Skip to main content

Superalloys

LME nickel experienced a notable downturn of 9.3% during the fourth quarter of 2023, extending its year-over-year decline to more than 40%. This can be attributed largely to the substantial increase in Indonesian nickel supply, which now accounts for a staggering 50% of total global supply. The oversupply situation, coupled with elevated stocks on the LME and Shanghai Futures Exchange, significantly impacted nickel and made it the weakest-performing base metal throughout 2023.

Moreover, the sluggish economic recovery in China has constrained demand for stainless steel, thereby adversely affecting nickel demand. The potential success of China’s initiatives to bolster its real estate sector could serve as a positive development for the LME nickel market. In early 2024, however, many economists are projecting a continued downward trajectory for the Chinese economy.

January brought subdued trading activities, albeit with some improvements among global economies. However, these improvements have not instilled adequate confidence among central banks to commence interest rate reductions. With nickel prices hovering around an average of US$ 16,000 per tonne, higher-cost nickel producers are feeling the pinch. This is evidenced by the recent voluntary administration of Australia’s Panoramic Resources and by other producers implementing workforce reductions and scaling back production.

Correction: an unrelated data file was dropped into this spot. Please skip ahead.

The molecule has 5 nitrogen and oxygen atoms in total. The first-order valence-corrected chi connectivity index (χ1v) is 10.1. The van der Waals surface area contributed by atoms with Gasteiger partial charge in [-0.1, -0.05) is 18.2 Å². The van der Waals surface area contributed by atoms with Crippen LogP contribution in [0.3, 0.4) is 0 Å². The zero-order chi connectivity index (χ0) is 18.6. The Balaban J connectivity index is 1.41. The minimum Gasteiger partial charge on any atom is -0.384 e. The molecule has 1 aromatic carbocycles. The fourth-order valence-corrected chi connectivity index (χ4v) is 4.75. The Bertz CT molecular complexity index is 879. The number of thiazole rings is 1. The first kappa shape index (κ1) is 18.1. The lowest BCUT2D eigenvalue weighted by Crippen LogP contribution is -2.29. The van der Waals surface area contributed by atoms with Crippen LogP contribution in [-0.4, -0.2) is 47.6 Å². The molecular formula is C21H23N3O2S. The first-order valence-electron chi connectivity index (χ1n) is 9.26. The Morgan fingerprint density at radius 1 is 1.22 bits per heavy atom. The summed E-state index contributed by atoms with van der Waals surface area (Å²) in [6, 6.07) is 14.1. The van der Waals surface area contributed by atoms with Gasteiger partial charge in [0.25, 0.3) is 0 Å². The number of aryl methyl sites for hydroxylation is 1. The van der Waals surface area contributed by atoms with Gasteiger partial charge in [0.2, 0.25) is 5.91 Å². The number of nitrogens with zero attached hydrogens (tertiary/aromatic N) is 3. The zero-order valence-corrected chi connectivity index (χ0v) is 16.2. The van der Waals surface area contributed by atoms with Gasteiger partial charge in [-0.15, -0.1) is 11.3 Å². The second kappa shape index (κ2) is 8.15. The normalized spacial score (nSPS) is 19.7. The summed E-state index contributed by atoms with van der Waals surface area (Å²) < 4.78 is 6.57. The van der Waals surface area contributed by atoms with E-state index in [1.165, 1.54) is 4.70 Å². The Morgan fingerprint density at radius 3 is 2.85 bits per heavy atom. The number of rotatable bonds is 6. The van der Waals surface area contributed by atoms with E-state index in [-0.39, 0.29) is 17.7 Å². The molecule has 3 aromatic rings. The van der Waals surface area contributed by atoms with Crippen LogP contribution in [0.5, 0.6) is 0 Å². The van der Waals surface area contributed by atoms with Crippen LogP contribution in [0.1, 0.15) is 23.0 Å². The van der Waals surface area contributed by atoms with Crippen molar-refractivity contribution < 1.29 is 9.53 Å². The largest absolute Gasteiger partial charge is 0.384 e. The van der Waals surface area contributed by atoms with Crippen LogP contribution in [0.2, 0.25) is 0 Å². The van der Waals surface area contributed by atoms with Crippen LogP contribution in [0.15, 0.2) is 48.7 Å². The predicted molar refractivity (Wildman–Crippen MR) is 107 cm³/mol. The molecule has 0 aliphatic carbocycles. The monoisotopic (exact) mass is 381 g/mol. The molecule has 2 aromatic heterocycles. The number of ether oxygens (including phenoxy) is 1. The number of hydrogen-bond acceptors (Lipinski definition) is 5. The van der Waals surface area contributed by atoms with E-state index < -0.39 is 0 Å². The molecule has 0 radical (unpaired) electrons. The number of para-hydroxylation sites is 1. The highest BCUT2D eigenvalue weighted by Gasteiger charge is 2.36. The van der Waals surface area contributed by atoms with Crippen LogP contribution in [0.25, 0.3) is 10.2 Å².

The US Federal Reserve’s indication of impending rate cuts, potentially in May rather than March, is expected to provide a boost to LME nickel, particularly with the anticipated weakening of the US dollar. Amid a market landscape characterized by minimal optimism and thin trading volumes, any positive developments are eagerly awaited. This sentiment resonates across various superalloy metals, with a dearth of uplifting news to inspire investor confidence.

On a brighter note, demand for superalloy scrap remains robust, with Inconel grades 718 and 625 being top dogs among the wrought alloys. Moreover, there is a growing demand for NiCo alloys. Producers are adding to already busy order books, with the aerospace sector remaining at the forefront. For its part, the industrial gas turbine business is expected to witness a resurgence in 2025, marking a significant year for new installations.

However, processors are grappling with challenges stemming from merchants and suppliers holding on to materials owing to the sharp decline in nickel prices, resulting in increased competition and elevated costs for alloy scrap. Additionally, transportation disruption, exacerbated by recent issues in the Red Sea, have impeded the recovery of logistics from COVID-related challenges. Rerouted shipments to and from the Far East have incurred additional costs and delays, thereby impacting container availability and driving up prices on European and US shipping routes.